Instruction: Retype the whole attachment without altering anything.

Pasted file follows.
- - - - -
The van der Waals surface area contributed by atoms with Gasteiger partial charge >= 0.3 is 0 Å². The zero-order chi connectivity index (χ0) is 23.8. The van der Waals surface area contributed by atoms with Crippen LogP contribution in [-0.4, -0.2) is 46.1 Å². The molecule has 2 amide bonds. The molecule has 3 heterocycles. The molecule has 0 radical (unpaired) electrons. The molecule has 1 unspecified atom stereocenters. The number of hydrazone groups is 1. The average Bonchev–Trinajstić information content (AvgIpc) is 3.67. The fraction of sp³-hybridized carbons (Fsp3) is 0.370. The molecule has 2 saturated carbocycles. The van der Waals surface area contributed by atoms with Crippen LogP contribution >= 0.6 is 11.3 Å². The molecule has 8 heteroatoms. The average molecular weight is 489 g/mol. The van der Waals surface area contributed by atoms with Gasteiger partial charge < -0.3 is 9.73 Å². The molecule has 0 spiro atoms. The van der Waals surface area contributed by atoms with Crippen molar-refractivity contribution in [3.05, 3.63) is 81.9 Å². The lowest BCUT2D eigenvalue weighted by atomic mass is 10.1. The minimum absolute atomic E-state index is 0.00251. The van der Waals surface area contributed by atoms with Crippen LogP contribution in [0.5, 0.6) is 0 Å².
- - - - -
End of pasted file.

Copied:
The van der Waals surface area contributed by atoms with Gasteiger partial charge >= 0.3 is 0 Å². The zero-order chi connectivity index (χ0) is 23.8. The van der Waals surface area contributed by atoms with Crippen LogP contribution in [-0.4, -0.2) is 46.1 Å². The molecule has 2 amide bonds. The molecule has 3 heterocycles. The molecule has 0 radical (unpaired) electrons. The molecule has 1 unspecified atom stereocenters. The number of hydrazone groups is 1. The average Bonchev–Trinajstić information content (AvgIpc) is 3.67. The fraction of sp³-hybridized carbons (Fsp3) is 0.370. The molecule has 2 saturated carbocycles. The van der Waals surface area contributed by atoms with Crippen LogP contribution >= 0.6 is 11.3 Å². The molecule has 8 heteroatoms. The average molecular weight is 489 g/mol. The van der Waals surface area contributed by atoms with Gasteiger partial charge < -0.3 is 9.73 Å². The molecule has 0 spiro atoms. The van der Waals surface area contributed by atoms with Crippen molar-refractivity contribution in [3.05, 3.63) is 81.9 Å². The lowest BCUT2D eigenvalue weighted by atomic mass is 10.1. The minimum absolute atomic E-state index is 0.00251. The van der Waals surface area contributed by atoms with Crippen LogP contribution in [0.5, 0.6) is 0 Å².